Vegan Dairy on Restaurant Menus? Why the Desserts Might Not be Safe

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Perfect Day, the original vegan dairy company, has now made their way into food service. They’ve teamed up with Villa Dolce to create vegan gelato and ready-to-bake dessert mixes with their genetically engineered whey proteins. These dairy-full sweets will be available via distribution to over 2000 restaurants, hotels, casinos, and universities. Which means, some of those vegan desserts on the menu might not be dairy-free.

Vegan Dairy on Restaurant Menus? Why the Desserts Might Not be Safe

Vegan Dairy on Restaurant Menus? Why the Desserts Might Not be Safe

Yes, there are now vegan products that contain dairy. We realize it’s confusing, which is why we have information on the new era of Vegan Foods that Contain Dairy. We also have an ongoing guide for Vegan Products that Contain Dairy. But food service distribution is a trickier situation.

Unlike manufacturers of pre-packaged food products, food establishments have no requirements to list ingredients or allergens on freshly prepared items. But they can, and often do use descriptors like “vegan” on their menus. This means dairy-free customers will have to scrutinize items labeled as vegan when eating out. And they might be dealing with staff that isn’t well educated in allergens, dairy ingredients, veganism, and genetically engineered dairy proteins.

Villa Dolce also makes sorbetto, but the vegan dairy line includes several flavors of creamy gelato. And make no mistake – those are milk based! According to Perfect Day, the gelato flavors include:

  • Sea Salt Vanilla & Honeycomb​
  • Caramel Cold Brew​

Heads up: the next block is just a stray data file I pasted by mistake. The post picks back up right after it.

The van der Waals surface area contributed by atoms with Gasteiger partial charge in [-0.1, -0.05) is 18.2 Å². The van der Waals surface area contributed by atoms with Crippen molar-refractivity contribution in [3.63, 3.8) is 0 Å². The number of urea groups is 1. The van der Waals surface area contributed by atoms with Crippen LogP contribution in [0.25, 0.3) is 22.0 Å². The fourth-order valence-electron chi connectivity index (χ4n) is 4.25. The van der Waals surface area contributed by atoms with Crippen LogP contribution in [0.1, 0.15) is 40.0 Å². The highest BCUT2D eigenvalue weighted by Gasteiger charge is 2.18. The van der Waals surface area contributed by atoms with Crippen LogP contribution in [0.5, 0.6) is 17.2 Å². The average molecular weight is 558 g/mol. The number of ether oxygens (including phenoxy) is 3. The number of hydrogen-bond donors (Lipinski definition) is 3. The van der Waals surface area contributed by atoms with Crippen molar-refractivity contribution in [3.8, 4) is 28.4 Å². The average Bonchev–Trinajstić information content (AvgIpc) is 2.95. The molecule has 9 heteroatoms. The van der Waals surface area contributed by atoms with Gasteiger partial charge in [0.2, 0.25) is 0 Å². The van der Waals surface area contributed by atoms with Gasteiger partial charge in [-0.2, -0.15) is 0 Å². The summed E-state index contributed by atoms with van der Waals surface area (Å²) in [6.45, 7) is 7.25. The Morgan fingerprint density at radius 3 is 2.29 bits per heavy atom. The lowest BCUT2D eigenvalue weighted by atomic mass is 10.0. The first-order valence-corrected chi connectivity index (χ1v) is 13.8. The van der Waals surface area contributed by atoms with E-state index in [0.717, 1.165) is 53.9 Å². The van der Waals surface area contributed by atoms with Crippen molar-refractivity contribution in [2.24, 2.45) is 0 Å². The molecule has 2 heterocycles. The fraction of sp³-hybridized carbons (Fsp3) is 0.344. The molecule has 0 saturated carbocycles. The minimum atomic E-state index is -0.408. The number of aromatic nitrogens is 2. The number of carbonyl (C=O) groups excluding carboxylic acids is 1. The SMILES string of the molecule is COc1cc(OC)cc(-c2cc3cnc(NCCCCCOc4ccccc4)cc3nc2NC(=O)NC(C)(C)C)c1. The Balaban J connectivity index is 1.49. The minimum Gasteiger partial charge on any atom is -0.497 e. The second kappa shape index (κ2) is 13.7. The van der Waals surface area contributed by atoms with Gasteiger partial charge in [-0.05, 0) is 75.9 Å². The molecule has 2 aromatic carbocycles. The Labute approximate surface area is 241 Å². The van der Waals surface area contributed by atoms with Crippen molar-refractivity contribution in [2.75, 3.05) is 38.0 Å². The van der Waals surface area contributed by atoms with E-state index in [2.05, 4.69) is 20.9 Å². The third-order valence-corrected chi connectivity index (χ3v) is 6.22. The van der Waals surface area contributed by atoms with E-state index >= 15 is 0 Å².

• Chocolate all’Arancia​
  • Strawberry After Dark​
  • Burnt Caramel Praline​
  • Pistachio Latte​
  • Tahitian Vanilla Bean​

And the ready-to-bake dessert mixes are as follows:

  • Cookie Dough​
  • Pistachio Cake​
  • Southern Brown Butter Cake​
  • Lava Cake

These products seek to meet the needs of ethically-driven vegans, but can be problematic for other types of dairy-free consumers. They have already been picked up by Arizona State University, UCLA, Talking Stick Resort in Scottsdale, Arizona, and Resorts Casino Hotel in Atlantic City, New Jersey. Many more restaurants and food halls are expected to come on board.

At present, the genetically engineered milk proteins only affect desserts in food service. But vegan dairy cheese is rapidly heading toward the market and could also hit food service in the coming years.

Vegan Dairy on Restaurant Menus? Why the Desserts Might Not be SafePhotos from Perfect Day Foods

Related Reading for Dairy-Free Consumers

Is Vegan Dairy Free? Usually, But These Products are Exceptions …

When Vegan Isn’t Dairy-Free, a New Era of Engineered Food

What are “May Contain” Allergy Statements and What They Mean for You

Non Dairy vs Dairy Free: Why One May Contain Milk

For More Dairy-Free Living Guidance, Get Go Dairy Free!

Go Dairy Free 2nd Edition - The Ultimate Guide and Cookbook for Dairy-Free Living with Over 250 Recipes!

About Author

Alisa is the founder of GoDairyFree.org, Food Editor for Allergic Living magazine, and author of the best-selling dairy-free book, Go Dairy Free: The Guide and Cookbook for Milk Allergies, Lactose Intolerance, and Casein-Free Living, and the new cookbook, Eat Dairy Free: Your Essential Cookbook for Everyday Meals, Snacks, and Sweets. Alisa is also a professional recipe creator and product ambassador for the natural food industry.

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